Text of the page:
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Hermione, Queen to Leontes.
Perdita, daughter to Leontes and Hermione.
Paulina, wife to Antigonus.
Emilia, a Lady,
} attending the Queen.
Lords, Ladies, and Attendants: Satyrs for a dance; Shepherds, Shepherdesses, Guards, &c.
SCENE, sometimes in Sicilia, sometimes in Bohemia.
THIS play, throughout, is written in the very spirit of its author. And in telling this homely and simple, though agreeable, country tale,
Our sweetest Shakspeare, fancy's child,
This was necessary to observe in mere justice to the play; as the meanness of the fable, and the extravagant conduct of it, had misled some of great name into a wrong judgement of its merit; which, as far as it regards sentiment and character, is scarce inferior to any in the whole collection. WARBURTON.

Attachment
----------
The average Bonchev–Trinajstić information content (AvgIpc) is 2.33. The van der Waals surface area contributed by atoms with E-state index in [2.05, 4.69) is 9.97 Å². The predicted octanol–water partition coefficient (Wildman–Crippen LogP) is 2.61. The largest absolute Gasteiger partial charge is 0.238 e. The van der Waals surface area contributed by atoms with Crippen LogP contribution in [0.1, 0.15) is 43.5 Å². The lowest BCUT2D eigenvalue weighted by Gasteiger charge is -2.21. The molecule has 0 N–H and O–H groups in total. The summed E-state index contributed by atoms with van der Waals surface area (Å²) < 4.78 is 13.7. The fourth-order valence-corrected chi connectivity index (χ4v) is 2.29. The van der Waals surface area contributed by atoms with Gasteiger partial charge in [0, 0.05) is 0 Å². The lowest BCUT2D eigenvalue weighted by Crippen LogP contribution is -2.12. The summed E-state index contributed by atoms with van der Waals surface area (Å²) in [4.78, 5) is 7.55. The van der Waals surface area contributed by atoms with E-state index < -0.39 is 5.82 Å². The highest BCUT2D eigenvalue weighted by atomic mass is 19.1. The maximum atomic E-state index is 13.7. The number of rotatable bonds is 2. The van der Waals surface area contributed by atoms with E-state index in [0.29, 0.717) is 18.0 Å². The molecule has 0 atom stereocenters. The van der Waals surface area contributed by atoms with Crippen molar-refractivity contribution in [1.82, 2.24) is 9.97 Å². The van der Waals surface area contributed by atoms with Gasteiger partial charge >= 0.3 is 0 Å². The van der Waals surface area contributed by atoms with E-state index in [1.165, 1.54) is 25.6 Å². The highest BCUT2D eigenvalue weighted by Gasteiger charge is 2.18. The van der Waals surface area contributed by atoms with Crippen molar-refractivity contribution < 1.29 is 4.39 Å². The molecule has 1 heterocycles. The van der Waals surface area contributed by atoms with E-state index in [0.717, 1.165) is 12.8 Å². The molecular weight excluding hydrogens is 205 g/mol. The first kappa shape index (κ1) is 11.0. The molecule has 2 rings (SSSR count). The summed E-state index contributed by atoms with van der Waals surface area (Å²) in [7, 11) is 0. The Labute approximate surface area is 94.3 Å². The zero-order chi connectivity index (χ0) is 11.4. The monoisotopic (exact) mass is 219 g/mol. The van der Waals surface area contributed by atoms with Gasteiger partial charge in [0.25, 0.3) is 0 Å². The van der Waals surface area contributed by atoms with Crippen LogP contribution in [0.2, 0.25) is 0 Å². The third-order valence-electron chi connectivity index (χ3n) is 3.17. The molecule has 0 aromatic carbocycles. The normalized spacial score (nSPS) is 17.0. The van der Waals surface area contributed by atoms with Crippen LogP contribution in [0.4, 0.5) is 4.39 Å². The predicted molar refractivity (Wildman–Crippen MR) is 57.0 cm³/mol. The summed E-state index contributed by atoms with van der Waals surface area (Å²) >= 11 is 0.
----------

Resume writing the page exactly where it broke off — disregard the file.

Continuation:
Dr. Warburton, by "some of great name," means Dryden and Pope. See the Essay the end of the Second Part of The Conquest of Granada: "Witness the lameness of their plots; [the plots of Shakspeare and Fletcher ;] many of which, especially those which they wrote first, (for even that age refined itself in some measure,) were made up of some ridiculous incoherent story, which in one play many times took up the business of an age. I suppose I need not name Pericles, Prince of Tyre, [and here, bythe-by, Dryden expressly names Pericles as our author's production,] nor the historical plays of Shakspeare; besides many of the rest, as The Winter's Tale, Love's Labour's Lost, Measure for Measure, which were either grounded on impossibilities, or at